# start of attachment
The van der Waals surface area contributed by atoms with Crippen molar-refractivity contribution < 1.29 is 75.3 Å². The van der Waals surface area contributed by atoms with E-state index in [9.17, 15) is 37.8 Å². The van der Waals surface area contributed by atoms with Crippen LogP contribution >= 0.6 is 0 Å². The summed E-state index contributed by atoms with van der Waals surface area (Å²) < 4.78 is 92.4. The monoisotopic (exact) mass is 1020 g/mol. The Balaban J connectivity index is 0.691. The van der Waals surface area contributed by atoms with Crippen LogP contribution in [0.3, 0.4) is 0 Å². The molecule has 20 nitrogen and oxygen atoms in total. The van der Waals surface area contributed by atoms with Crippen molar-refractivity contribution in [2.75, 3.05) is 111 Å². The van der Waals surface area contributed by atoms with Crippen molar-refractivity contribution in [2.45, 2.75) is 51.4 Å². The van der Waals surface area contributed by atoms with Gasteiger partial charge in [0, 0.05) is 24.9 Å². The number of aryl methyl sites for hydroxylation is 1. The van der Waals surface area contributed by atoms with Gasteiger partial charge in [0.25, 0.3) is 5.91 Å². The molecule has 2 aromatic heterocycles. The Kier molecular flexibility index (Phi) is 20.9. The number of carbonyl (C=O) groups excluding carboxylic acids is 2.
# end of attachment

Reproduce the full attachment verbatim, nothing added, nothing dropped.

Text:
The van der Waals surface area contributed by atoms with Crippen molar-refractivity contribution < 1.29 is 75.3 Å². The van der Waals surface area contributed by atoms with E-state index in [9.17, 15) is 37.8 Å². The van der Waals surface area contributed by atoms with Crippen LogP contribution >= 0.6 is 0 Å². The summed E-state index contributed by atoms with van der Waals surface area (Å²) < 4.78 is 92.4. The monoisotopic (exact) mass is 1020 g/mol. The Balaban J connectivity index is 0.691. The van der Waals surface area contributed by atoms with Crippen LogP contribution in [0.3, 0.4) is 0 Å². The molecule has 20 nitrogen and oxygen atoms in total. The van der Waals surface area contributed by atoms with Crippen molar-refractivity contribution in [2.75, 3.05) is 111 Å². The van der Waals surface area contributed by atoms with Crippen molar-refractivity contribution in [2.45, 2.75) is 51.4 Å². The van der Waals surface area contributed by atoms with Gasteiger partial charge in [0, 0.05) is 24.9 Å². The number of aryl methyl sites for hydroxylation is 1. The van der Waals surface area contributed by atoms with Gasteiger partial charge in [0.25, 0.3) is 5.91 Å². The molecule has 2 aromatic heterocycles. The Kier molecular flexibility index (Phi) is 20.9. The number of carbonyl (C=O) groups excluding carboxylic acids is 2.